Be careful what you wish for
There was once a stonecutter who was very happy with his life and work. He had a wonderful family whom he loved; he made a good living cutting and preparing stone for beautiful buildings.
Then one day he delivered a piece of stone to a merchant. The merchant owned many lavish possessions. The stonecutter began to feel he was missing out on something in his life. “I wish I were a merchant with such fine things,” the stonecutter thought to himself.
Amazingly, the stonecutter’s wish came to be. Suddenly he was a merchant who wore fancy clothes and lived in a beautiful home. His shop was filled with ornate trinkets and fine goods. The onetime stonecutter thought that life couldn’t get any better – until he saw the prince passing through town.
Then he began thinking that to be of noble birth would be much better than being a simple merchant. And so it came to be: He found himself dressed in royal garb, sitting atop a fine stallion, parading through the village. But under the hot sun and heavy clothing, he grew weary and cranky.
The stonecutter-merchant-prince thought that if he were the sun, he could have a profound effect on the entire universe. So he became the sun. And it was wonderful – until a cloud blocked his rays from getting to the land.
So he wished to be a cloud to bring rain to water the earth. And so he became a cloud. He found himself looming over a desolate mountain valley. He showered the area day and night, creating lakes and rivers. In time, sprigs of life began to sprout up on the landscape. But the mountain itself remained immovable and unchanged. It was solid and more powerful than his cloud.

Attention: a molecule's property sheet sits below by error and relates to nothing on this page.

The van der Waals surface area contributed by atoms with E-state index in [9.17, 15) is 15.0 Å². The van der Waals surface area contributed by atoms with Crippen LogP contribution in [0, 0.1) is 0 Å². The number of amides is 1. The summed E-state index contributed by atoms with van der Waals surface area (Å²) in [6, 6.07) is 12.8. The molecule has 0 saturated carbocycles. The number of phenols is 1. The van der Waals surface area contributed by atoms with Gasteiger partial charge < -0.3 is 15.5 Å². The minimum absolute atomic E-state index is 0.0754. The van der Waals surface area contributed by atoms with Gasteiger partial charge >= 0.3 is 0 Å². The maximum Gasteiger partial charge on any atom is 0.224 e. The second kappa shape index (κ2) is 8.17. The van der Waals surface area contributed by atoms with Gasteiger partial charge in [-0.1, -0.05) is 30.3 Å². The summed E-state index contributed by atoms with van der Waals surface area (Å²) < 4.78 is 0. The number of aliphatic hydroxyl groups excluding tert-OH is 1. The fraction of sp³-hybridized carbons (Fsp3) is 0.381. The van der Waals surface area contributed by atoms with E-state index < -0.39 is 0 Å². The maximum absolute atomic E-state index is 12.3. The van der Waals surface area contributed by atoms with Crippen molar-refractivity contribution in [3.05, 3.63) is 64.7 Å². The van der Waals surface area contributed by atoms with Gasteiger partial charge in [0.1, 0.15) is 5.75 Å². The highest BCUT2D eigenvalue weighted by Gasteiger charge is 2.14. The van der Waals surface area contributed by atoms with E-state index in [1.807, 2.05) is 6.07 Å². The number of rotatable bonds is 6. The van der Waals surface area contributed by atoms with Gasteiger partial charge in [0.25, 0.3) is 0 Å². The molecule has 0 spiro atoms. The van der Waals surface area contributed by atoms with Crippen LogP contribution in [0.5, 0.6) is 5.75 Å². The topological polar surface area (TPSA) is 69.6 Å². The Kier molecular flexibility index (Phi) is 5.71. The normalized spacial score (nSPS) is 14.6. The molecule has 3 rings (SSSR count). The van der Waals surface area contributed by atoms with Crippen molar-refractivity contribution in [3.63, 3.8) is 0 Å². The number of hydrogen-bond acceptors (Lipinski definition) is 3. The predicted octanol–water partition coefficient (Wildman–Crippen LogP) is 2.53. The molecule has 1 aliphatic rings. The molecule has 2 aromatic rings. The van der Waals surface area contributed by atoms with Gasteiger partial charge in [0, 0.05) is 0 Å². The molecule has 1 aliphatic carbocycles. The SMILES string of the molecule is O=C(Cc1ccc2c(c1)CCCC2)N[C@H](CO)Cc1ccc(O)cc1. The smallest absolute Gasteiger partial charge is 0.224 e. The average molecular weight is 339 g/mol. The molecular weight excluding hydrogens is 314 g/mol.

So the cloud wanted, instead, to be the mountain. And so he became the mountain. For a while the mountain was happy to be such a powerful presence – until a young stonecutter came along and began to chisel away at him. And the mountain wished to be a stonecutter again.
It is easy in life, to give into the temptation to regret what we do not have, instead of focusing on what we do have. Each one of us has been given much by God, as the Samaritan in the Gospel today realizes.
A Faith centered attitude of thankfulness does not argue that we deserve better but understands that we have been gifted, and our God asks that we be as generous with our gifts as God has been in giving us, light and water, shelter and food, family and friends, work and free time, life itself.
Let this day also be a moment for giving thanks not only for what we have been given but for the individuals in our life who have given to us.
Finally, in a world in which we are too often reminded of the “bad stuff” going on, let this be a moment where we focus on the good stuff.
A blessed thanksgiving to all!
Image: “StoneCutters” by chadada is licensed under CC BY-NC-SA 2.0.